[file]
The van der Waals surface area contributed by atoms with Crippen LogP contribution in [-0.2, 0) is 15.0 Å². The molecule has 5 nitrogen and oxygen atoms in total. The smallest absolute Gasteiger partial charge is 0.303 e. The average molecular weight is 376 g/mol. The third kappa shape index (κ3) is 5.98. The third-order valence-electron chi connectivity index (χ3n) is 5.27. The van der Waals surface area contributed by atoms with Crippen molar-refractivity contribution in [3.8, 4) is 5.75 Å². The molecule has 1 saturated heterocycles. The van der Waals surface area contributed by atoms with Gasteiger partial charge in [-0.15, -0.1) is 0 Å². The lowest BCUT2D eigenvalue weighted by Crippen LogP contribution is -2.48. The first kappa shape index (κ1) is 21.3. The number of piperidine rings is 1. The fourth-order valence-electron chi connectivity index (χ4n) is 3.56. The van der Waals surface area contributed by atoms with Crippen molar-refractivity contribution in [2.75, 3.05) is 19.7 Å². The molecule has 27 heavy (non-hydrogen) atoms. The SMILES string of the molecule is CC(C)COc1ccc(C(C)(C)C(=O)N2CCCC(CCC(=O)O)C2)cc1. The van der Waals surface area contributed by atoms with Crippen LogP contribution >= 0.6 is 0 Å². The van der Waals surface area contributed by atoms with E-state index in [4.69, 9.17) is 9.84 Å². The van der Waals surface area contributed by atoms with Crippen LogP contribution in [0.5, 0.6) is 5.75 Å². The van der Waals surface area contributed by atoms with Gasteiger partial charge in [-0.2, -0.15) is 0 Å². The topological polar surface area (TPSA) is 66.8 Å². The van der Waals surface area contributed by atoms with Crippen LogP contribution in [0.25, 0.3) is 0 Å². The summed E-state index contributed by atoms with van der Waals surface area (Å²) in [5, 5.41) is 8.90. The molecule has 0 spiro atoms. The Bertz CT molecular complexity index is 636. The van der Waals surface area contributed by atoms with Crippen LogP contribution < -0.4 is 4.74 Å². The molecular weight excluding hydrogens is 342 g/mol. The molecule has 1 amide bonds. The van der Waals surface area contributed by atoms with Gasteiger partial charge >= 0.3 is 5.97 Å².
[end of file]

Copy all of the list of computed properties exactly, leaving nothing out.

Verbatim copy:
The van der Waals surface area contributed by atoms with Crippen LogP contribution in [-0.2, 0) is 15.0 Å². The molecule has 5 nitrogen and oxygen atoms in total. The smallest absolute Gasteiger partial charge is 0.303 e. The average molecular weight is 376 g/mol. The third kappa shape index (κ3) is 5.98. The third-order valence-electron chi connectivity index (χ3n) is 5.27. The van der Waals surface area contributed by atoms with Crippen molar-refractivity contribution in [3.8, 4) is 5.75 Å². The molecule has 1 saturated heterocycles. The van der Waals surface area contributed by atoms with Gasteiger partial charge in [-0.15, -0.1) is 0 Å². The lowest BCUT2D eigenvalue weighted by Crippen LogP contribution is -2.48. The first kappa shape index (κ1) is 21.3. The number of piperidine rings is 1. The fourth-order valence-electron chi connectivity index (χ4n) is 3.56. The van der Waals surface area contributed by atoms with Crippen molar-refractivity contribution in [2.75, 3.05) is 19.7 Å². The molecule has 27 heavy (non-hydrogen) atoms. The SMILES string of the molecule is CC(C)COc1ccc(C(C)(C)C(=O)N2CCCC(CCC(=O)O)C2)cc1. The van der Waals surface area contributed by atoms with Crippen LogP contribution >= 0.6 is 0 Å². The van der Waals surface area contributed by atoms with E-state index in [4.69, 9.17) is 9.84 Å². The van der Waals surface area contributed by atoms with Crippen LogP contribution in [0.5, 0.6) is 5.75 Å². The van der Waals surface area contributed by atoms with Gasteiger partial charge in [-0.2, -0.15) is 0 Å². The topological polar surface area (TPSA) is 66.8 Å². The van der Waals surface area contributed by atoms with Crippen LogP contribution in [0.25, 0.3) is 0 Å². The summed E-state index contributed by atoms with van der Waals surface area (Å²) in [5, 5.41) is 8.90. The molecule has 0 spiro atoms. The Bertz CT molecular complexity index is 636. The van der Waals surface area contributed by atoms with Crippen LogP contribution < -0.4 is 4.74 Å². The molecular weight excluding hydrogens is 342 g/mol. The molecule has 1 amide bonds. The van der Waals surface area contributed by atoms with Gasteiger partial charge >= 0.3 is 5.97 Å².